My atheist friends often have Psalm 14:1 lobbed at them as if the verse ends the conversation like a holy grenade! It says, "The fool has said in his heart there is no God".
But the verse does not mean all atheists are fools. It means anyone who "says in his heart" there is no God is a fool. In other words, anyone who denies God for merely emotional reasons is foolish. An issue this profound is not to be determined by one's psychological state or emotional disposition.
The person who has genuine intellectual questions or objections concerning God's existence is not the biblical definition of a fool. God will honor and answer in the humble quest for truth. The honest inquirer is in a better position before God than the emotionally closed-minded.
Since I'm talking about the Hebraic-Christian Scriptures, they repeatedly say we must humble ourselves before God. Think about it. If God exists, humility is certainly in order in seeking Him. "Draw near to God and He will draw near to you". "Humble yourselves under the mighty hand of God", etc.
This shouldn't be hard for the atheist intellectually. Most of my atheist friends agree that humility is in order in the quest for any truth. Don't you agree?
(On the other hand, I can see how horrible I would feel (at least at first) if, say, Islam was proven to me to be true. I would be forced intellectually and emotionally to acknowledge Allah and Muhammad. I would have to begrudgingly and reluctantly bow before them. That would suck! I would acknowledge Allah's existence, but probably continually resist any relationship or love for him until he smote me!
But I must say that my emotional resistance to Islam is mostly for intellectual reasons! Thankfully, I am confident there is nothing forthcoming in Islam that will serve as an adequate defeater of Christ's claims.)
BTW, I am aware of Christ's injunction against calling anyone a fool, yet he himself did. Keep in mind that Christ is forbidding unwarranted name-calling (literally "empty head") from people who are themselves often foolish!
I am holding my breath with anticipation of Kevin's answer...
Don't take too long here Kevin, the fate of our immortal souls rest in your hands!
I don't have time for the fate of my immortal soul to be resting in anybody's hands but mine! Of course, some theists would say it does rest in my hands and depends on whether or not I choose to believe in not only a deity, but a certain one. I contend I do not have that choice. I have a lot of choices, but not that one. I cannot simply believe, as some so blithely assert.
I don't have time for this either, but apparently can't resist.
Diane, I agree that none of us has time to place our immortal souls in someone else's hands... unless that someone has the qualifications and credentials to actually affect one's immortal soul! I only know of one person in history who is a good candidate for that!
Is it Oscar Wilde?
He once worked a telepathic typewriter into one of his works (Tommyknockers?). If he makes that a reality, he totally has my nomination. I would totally be a writer if it weren't for all the god damned writing involved.
It has to be a typewriter though. Hook that up to a computer and suddenly everyone's stream of consciousness with be pouring into the internet. I'm... I'm just not sure I could handle it.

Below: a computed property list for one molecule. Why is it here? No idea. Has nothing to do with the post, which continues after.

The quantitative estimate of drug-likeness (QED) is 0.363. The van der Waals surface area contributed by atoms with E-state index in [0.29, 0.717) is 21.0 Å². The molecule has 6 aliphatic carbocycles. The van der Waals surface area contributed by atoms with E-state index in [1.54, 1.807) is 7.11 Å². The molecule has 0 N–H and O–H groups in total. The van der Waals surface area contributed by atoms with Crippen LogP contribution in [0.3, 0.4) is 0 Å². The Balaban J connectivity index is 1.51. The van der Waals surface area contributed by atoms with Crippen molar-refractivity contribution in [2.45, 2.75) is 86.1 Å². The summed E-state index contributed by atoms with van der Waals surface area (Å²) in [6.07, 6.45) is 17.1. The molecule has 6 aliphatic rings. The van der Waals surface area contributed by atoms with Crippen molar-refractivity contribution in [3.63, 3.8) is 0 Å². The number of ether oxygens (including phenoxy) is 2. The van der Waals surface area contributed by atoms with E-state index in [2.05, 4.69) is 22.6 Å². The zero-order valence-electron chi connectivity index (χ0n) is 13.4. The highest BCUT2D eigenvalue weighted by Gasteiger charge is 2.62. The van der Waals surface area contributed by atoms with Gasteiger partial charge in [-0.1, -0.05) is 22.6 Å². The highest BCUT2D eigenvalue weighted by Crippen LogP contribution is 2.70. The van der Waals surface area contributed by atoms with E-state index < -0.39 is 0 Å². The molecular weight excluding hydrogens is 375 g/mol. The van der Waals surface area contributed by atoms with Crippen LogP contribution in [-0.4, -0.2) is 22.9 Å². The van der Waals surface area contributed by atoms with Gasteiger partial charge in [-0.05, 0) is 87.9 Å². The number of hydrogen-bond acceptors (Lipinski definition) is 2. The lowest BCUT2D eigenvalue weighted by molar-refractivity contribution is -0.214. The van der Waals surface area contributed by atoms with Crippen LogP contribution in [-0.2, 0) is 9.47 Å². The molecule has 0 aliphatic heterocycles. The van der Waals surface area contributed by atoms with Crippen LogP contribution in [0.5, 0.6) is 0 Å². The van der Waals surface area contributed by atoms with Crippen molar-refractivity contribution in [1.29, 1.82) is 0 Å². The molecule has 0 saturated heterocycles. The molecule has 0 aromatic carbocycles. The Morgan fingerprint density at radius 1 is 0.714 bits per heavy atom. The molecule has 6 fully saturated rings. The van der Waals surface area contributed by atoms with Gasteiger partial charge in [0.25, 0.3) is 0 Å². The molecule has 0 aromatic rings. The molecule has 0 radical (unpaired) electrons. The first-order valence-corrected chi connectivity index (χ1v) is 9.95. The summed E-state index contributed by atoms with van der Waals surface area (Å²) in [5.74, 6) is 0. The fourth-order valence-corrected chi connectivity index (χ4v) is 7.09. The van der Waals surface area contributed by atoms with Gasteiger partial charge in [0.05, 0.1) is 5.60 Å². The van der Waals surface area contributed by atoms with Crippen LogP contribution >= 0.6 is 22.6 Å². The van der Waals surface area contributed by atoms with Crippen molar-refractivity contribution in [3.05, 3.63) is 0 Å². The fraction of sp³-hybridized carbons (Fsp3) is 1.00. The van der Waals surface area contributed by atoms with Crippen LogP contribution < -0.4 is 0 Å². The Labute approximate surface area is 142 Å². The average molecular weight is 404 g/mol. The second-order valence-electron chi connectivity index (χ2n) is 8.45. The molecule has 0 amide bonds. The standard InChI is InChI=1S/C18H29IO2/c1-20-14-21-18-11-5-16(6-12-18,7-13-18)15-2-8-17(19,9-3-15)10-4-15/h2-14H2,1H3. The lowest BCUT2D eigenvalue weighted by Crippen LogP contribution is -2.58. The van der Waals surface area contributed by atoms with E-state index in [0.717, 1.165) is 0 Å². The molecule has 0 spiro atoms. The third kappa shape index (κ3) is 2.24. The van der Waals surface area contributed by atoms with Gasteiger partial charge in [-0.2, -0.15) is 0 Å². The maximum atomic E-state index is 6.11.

That's all well and good if you believe, but I don't. As far as "history" goes, I am sure there some historical accuracy in the Bible, but I do not believe it's claim that Jesus is the son of a deity is part of that. That crosses over into mythology as far as I am concerned.
Believing something does not make it true or false. And whether something is mythological or actually happened is a matter of historical investigation. Professional historians who study the New Testament documents do not consider them mythological, but biographical. That does not mean there is nothing disputed, but that the documents generally don't have the earmarks of mythological development. And, they were written down too soon after the events for mythological corruption.
I am by no means a Biblical scholar so I can't get into a meaningful discussion on its presentation as biographical vs. mythological. However, my guess is that the ancient Greeks thought their myths were biographical when they were not looking at them through the lens of time as we are. I contend that 3000 or 5000 years from now Christianity will be also classified as a collection of ancient myths.
It is the way things go in this world. Deities and belief systems come and go. We are a very creative and fickle species. We create and destroy deities as time passes and cultures merge, clash and change.
I agree with you that belief does not make something true or false. This includes Christianity. Many people believe it to be true and try to sell it to others but all they have is their belief to back it up. That is simply not enough for many of us.
How can you historically investigate whether or not Hercules, who was allegedly half deity and half human, really was so? Most people would think it absurd. To an outsider like me, the supernatural aspects of the Bible are every bit as absurd and unverifiable. If I am wrong, may Zeus strike me dead.
Hi Reg! Good to hear from you! It's a valid question, and you and I know that we must agree on definitions before we continue. So please give me (1) your definition of evidence, and (2) what you think would constitute evidence for God. Please be specific. I'll return the favor. Thanks!